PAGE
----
• @uptownhr You want to use $1 <strong>$2</strong>. But also use different regex /\b(\S+) (\1)\b/gi. Here is a link: callumacrae.github.io/regex-tuesday/… – dsalaj Aug 9 '18 at 7:05
  • and If I want to find all consecutive words from a particular tag, such as <p class="bebe">bla bla</p> how can I integrate this regex formula? – Just Me Apr 22 '19 at 10:47

Try this with below RE

  • \b start of word word boundary
  • \W+ any word character
  • \1 same word matched already
  • \b end of word
  • ()* Repeating again

    public static void main(String[] args) {
        String regex = "\\b(\\w+)(\\b\\W+\\b\\1\\b)*";//  "/* Write a RegEx matching repeated words here. */";
        Pattern p = Pattern.compile(regex, Pattern.CASE_INSENSITIVE/* Insert the correct Pattern flag here.*/);
        Scanner in = new Scanner(System.in);
        int numSentences = Integer.parseInt(in.nextLine());
        while (numSentences-- > 0) {
            String input = in.nextLine();
            Matcher m = p.matcher(input);
            // Check for subsequences of input that match the compiled pattern
            while (m.find()) {
                input = input.replaceAll(m.group(0),m.group(1));
            // Prints the modified sentence.

The below expression should work correctly to find any number of consecutive words. The matching can be case insensitive.

String regex = "\\b(\\w+)(\\s+\\1\\b)*";
Pattern p = Pattern.compile(regex, Pattern.CASE_INSENSITIVE);

Matcher m = p.matcher(input);

// Check for subsequences of input that match the compiled pattern
while (m.find()) {
     input = input.replaceAll(m.group(0), m.group(1));

Sample Input : Goodbye goodbye GooDbYe

Sample Output : Goodbye


The regex expression:

\b : Start of a word boundary

\w+ : Any number of word characters

(\s+\1\b)* : Any number of space followed by word which matches the previous word and ends the word boundary. Whole thing wrapped in * helps to find more than one repetitions.

Grouping :

m.group(0) : Shall contain the matched group in above case Goodbye goodbye GooDbYe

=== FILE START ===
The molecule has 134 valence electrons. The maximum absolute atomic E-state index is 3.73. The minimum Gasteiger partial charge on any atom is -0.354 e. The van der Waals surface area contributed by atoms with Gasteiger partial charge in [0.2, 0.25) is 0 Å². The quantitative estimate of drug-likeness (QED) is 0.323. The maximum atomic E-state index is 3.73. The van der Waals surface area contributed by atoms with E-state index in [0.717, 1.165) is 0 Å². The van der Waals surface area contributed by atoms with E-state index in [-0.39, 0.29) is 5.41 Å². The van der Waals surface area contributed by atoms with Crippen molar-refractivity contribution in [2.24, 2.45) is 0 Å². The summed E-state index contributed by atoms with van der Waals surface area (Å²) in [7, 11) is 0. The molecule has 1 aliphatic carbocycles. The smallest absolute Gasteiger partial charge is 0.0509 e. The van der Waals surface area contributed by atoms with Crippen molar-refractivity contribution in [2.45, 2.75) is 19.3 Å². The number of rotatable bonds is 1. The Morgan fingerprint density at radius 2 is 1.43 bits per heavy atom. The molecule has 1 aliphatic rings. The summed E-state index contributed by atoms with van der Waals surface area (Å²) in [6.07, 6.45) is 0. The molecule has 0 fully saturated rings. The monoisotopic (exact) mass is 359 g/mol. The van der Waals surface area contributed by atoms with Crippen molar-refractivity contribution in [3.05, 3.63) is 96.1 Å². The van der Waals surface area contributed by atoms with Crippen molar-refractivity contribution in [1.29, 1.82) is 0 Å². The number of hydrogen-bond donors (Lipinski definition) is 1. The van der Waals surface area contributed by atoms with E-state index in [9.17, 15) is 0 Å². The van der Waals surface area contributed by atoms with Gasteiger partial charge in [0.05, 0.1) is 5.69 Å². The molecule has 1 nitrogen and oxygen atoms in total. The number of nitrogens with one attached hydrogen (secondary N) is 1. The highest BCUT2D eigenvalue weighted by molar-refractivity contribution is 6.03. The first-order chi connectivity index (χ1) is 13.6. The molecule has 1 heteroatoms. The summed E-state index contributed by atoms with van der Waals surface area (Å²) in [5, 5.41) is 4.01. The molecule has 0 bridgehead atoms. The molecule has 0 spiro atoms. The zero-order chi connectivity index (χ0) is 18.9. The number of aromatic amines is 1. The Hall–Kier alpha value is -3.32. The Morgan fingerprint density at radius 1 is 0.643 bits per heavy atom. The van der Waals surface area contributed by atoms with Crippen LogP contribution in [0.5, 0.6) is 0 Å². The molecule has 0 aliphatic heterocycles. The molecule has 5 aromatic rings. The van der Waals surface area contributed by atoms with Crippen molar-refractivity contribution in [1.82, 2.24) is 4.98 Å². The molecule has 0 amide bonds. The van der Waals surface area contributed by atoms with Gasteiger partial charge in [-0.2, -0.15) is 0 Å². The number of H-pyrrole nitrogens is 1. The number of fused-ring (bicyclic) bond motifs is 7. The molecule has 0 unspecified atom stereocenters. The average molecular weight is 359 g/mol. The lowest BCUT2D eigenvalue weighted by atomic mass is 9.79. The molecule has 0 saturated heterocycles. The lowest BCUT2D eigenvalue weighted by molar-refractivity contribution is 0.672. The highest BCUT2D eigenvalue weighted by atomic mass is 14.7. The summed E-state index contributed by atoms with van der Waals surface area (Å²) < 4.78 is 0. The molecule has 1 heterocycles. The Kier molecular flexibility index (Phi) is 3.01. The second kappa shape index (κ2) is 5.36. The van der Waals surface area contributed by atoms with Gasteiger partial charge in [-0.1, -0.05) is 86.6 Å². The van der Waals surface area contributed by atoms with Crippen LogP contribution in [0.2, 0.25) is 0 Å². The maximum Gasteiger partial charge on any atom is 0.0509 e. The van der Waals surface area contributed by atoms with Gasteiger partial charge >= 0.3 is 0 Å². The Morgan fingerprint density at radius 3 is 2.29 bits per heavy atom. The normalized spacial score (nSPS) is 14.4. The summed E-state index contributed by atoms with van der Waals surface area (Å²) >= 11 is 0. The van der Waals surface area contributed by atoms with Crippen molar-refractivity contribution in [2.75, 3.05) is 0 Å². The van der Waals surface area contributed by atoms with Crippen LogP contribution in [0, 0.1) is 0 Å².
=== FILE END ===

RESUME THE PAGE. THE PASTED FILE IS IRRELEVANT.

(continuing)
m.group(1) : Shall contain the first word of the matched pattern in above case Goodbye

Replace method shall replace all consecutive matched words with the first instance of the word.


Regex to Strip 2+ duplicate words (consecutive/non-consecutive words)

Try this regex that can catch 2 or more duplicates words and only leave behind one single word. And the duplicate words need not even be consecutive.


Here, \b is used for Word Boundary, ?= is used for positive lookahead, and \1 is used for back-referencing.

Example Source

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    Non-consecutive is a bad idea: "the cat sat on the mat" -> " cat sat on the mat" – Walf Dec 6 '18 at 3:47
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    @Walf True. Nevertheless, there are scenarios where this is intended. (for example: whilst scraping data) – Niket Pathak Dec 6 '18 at 12:01
  • Why'd you break your regex again after I corrected it? Did you think I had changed its intent? Even the example you linked doesn't have the mistake. – Walf Dec 6 '18 at 19:38
  • Yep, it was a mistake, copy pasted the wrong stuff. Intended to copy the one from my example actually. anyway, it now works! so all good! Thanks! – Niket Pathak Dec 7 '18 at 9:45